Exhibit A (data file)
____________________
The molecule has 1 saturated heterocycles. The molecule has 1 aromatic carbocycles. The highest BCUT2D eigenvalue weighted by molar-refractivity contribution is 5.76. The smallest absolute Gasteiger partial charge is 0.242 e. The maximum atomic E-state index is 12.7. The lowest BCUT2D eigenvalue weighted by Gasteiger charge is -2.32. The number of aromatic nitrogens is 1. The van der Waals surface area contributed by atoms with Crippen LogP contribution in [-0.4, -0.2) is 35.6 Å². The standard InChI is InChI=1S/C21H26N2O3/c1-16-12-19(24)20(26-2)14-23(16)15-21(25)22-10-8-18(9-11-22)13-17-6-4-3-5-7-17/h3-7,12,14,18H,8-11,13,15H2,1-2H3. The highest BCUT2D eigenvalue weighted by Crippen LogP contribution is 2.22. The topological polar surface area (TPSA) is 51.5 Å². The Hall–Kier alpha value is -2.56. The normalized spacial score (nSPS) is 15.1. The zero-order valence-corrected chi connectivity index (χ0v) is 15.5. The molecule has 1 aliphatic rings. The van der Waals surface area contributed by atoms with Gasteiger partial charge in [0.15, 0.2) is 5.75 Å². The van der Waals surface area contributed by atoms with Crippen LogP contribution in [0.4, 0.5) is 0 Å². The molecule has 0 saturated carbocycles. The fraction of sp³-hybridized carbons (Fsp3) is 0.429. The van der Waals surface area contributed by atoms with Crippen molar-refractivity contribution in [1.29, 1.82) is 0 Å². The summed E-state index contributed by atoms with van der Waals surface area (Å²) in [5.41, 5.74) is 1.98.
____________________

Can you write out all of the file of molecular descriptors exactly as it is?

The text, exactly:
The molecule has 1 saturated heterocycles. The molecule has 1 aromatic carbocycles. The highest BCUT2D eigenvalue weighted by molar-refractivity contribution is 5.76. The smallest absolute Gasteiger partial charge is 0.242 e. The maximum atomic E-state index is 12.7. The lowest BCUT2D eigenvalue weighted by Gasteiger charge is -2.32. The number of aromatic nitrogens is 1. The van der Waals surface area contributed by atoms with Crippen LogP contribution in [-0.4, -0.2) is 35.6 Å². The standard InChI is InChI=1S/C21H26N2O3/c1-16-12-19(24)20(26-2)14-23(16)15-21(25)22-10-8-18(9-11-22)13-17-6-4-3-5-7-17/h3-7,12,14,18H,8-11,13,15H2,1-2H3. The highest BCUT2D eigenvalue weighted by Crippen LogP contribution is 2.22. The topological polar surface area (TPSA) is 51.5 Å². The Hall–Kier alpha value is -2.56. The normalized spacial score (nSPS) is 15.1. The zero-order valence-corrected chi connectivity index (χ0v) is 15.5. The molecule has 1 aliphatic rings. The van der Waals surface area contributed by atoms with Gasteiger partial charge in [0.15, 0.2) is 5.75 Å². The van der Waals surface area contributed by atoms with Crippen LogP contribution in [0.4, 0.5) is 0 Å². The molecule has 0 saturated carbocycles. The fraction of sp³-hybridized carbons (Fsp3) is 0.429. The van der Waals surface area contributed by atoms with Crippen molar-refractivity contribution in [1.29, 1.82) is 0 Å². The summed E-state index contributed by atoms with van der Waals surface area (Å²) in [5.41, 5.74) is 1.98.